Sun and Adelaide University to create world-leading supercomputing system
Monday, 19 June 2000
Sun Microsystems is joining forces with Adelaide University to open a major new physics facility with what is thought to be the largest supercomputing cluster in the Southern Hemisphere.
The $3.6 million facility - the National Computing Facility for Lattice
Gauge Theory (NCFLGT) - will equip the University with a system capable of 144 billion calculations per second. It will enable Adelaide-based scientists to compete at the forefront of international research into lattice gauge theory - an advanced supercomputing technique that aims to advance understanding of the fundamental forces of nature.
The new facility will assist and complement the Special Research Centre for the Subatomic Structure of Matter (CSSM), a world-class research centre established at Adelaide University three years ago. While Adelaide University researchers will be the major users of the Facility, it will also be used extensively by their NCFLGT partners at the University of Melbourne and the University of New South Wales.
Under the arrangement, Sun will make a significant contribution to help establish the facility, including the provision of technology based on 40 clustered Enterprise 420 systems and the Solaris operating system. In addition the support services will be provided by Sun's Enterprise Services organisation.
Adelaide University Vice-Chancellor Professor Mary O'Kane said the Sun Microsystems' contribution was a vote of confidence in the University and the State.
"It's a recognition that world-leading research is taking place here in South Australia and deserves to be supported," she said. "Lattice gauge theory is a field that depends heavily on the use of supercomputing systems. The new cluster being provided by Sun Microsystems will be a major boost for our scientists in their efforts to advance our knowledge of the world at the deepest level.
"It will also further Adelaide University's long tradition of world-class physics, dating from the work of Nobel Prize winner Sir William Bragg early last century."
South Australian Premier John Olsen welcomed the announcement, saying:"While the South Australian Government has not been directly involved in this project, we are extremely pleased that Sun Microsystems have recognised the valuable work which can be advanced through this partnership with the innovative team at the University of Adelaide.
"Initiatives such as this demonstrate to a wide audience the degree of academic and research excellence which Adelaide has to offer, and the invaluable contribution by Sun will see this work advanced exponentially. Once again the IT sector in this state, represented by a multinational such as Sun Microsystems, has taken the lead in delivering the right tool at the right time."
Commenting on Sun's involvement, David Hussey, State Manager for Sun Microsystems in South Australia said: "Sun has worked closely with the academic community for many years as it is often the test-bed from which future technologies are cultivated."
"The Adelaide University project provided a valuable opportunity for Sun to be involved in world-leading research and development, and the size and complexity of the data computations means we can fully exercise the robustness and scalability of the Sun system.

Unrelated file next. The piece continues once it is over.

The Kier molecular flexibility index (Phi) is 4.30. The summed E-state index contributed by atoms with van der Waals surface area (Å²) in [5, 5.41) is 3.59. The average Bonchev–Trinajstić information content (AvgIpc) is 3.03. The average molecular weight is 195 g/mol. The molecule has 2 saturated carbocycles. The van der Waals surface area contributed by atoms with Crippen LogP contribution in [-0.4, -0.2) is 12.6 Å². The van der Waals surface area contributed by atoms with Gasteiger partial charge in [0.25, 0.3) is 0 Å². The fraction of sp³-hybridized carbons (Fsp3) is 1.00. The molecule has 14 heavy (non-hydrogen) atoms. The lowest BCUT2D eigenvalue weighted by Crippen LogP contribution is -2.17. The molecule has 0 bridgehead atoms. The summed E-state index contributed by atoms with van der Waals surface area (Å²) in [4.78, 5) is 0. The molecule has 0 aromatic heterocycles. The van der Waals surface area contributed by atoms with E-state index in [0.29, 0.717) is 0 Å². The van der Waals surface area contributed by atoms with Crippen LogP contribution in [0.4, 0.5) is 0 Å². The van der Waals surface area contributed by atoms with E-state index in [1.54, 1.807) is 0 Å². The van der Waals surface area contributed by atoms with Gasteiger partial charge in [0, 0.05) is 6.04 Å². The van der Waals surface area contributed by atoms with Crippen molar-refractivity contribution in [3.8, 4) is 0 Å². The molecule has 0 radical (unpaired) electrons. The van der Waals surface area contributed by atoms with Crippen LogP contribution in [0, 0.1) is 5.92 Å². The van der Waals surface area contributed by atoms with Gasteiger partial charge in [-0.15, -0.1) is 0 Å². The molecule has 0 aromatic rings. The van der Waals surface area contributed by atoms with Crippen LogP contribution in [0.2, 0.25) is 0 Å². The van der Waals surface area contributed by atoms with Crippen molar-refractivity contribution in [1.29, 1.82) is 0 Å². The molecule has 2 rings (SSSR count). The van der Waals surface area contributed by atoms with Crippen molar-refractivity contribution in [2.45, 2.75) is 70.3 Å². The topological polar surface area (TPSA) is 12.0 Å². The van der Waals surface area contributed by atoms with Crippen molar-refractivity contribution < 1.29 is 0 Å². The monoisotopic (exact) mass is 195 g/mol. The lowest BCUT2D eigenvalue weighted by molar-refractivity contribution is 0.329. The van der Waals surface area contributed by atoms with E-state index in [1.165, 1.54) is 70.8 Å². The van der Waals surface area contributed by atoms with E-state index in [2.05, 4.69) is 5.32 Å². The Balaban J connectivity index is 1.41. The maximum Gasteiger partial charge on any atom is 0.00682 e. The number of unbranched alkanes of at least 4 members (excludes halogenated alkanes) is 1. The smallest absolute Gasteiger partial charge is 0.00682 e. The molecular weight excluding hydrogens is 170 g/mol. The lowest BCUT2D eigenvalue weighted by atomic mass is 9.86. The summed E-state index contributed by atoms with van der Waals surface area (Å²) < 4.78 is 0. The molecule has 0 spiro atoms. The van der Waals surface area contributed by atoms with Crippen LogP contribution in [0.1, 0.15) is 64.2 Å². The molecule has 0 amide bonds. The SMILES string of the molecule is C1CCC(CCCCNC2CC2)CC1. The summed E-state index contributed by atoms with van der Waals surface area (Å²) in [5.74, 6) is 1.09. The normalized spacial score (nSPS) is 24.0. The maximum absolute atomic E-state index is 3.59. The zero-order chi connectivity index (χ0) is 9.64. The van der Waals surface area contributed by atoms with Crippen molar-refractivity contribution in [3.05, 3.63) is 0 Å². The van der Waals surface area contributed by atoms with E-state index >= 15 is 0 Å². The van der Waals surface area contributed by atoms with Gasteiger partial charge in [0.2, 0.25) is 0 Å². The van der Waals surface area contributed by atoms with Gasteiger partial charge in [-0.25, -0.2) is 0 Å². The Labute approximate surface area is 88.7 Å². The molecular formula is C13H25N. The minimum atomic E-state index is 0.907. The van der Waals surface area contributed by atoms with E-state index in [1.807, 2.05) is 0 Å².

"We look forward to seeding the next generation of high-performance computing technology from our involvement in projects such as this," he said.
The Manager of the Facility, Associate Professor Tony Williams, said that Sun Microsystems' involvement was a major advance for scientists working in the area of subatomic physics at the NCFLGT, the CSSM and elsewhere in the nation.
"The Sun Microsystems equipment will greatly enhance our research," he said. "It will allow us to tackle vastly more complex problems than had previously been possible and will enable us to continue to compete at the international cutting-edge of lattice gauge theory."
"This is an exciting opportunity and the vision and confidence demonstrated by Sun Microsystems in supporting our research efforts is greatly appreciated. This is another clear example of how cutting-edge fundamental research can stimulate advances in technology."
Lattice gauge theory: an explanation
All observed physical phenomena are believed to be understandable in terms of four fundamental forces - i.e. the strong (nuclear physics), electromagnetic (atomic physics and chemistry), weak (radioactivity) and gravitational interactions. Detailed mathematical theories, referred to as quantum field theories or gauge theories, successfully describe the first three of these forces. Our understanding of the theories is incomplete, however.
The new facility aims to use an advanced supercomputing technique referred to as lattice gauge theory to make internationally significant advances in our understanding of the fundamental forces of nature. The calculations are performed using a four-dimensional grid (or lattice) to represent space-time, which gives rise to the expression "lattice gauge theory". The calculations must be performed on ever-increasing lattice sizes to improve the accuracy of the predictions and hence larger and larger supercomputers are needed to undertake these calculations.
Director, SA Partnership for Advanced Computing (SAPAC)
Director, Special Research Centre for the Subatomic Structure of Matter (CSSM)
The University of Adelaide
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Ms Robyn Mills
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The University of Adelaide
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Mr David Ellis
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The University of Adelaide
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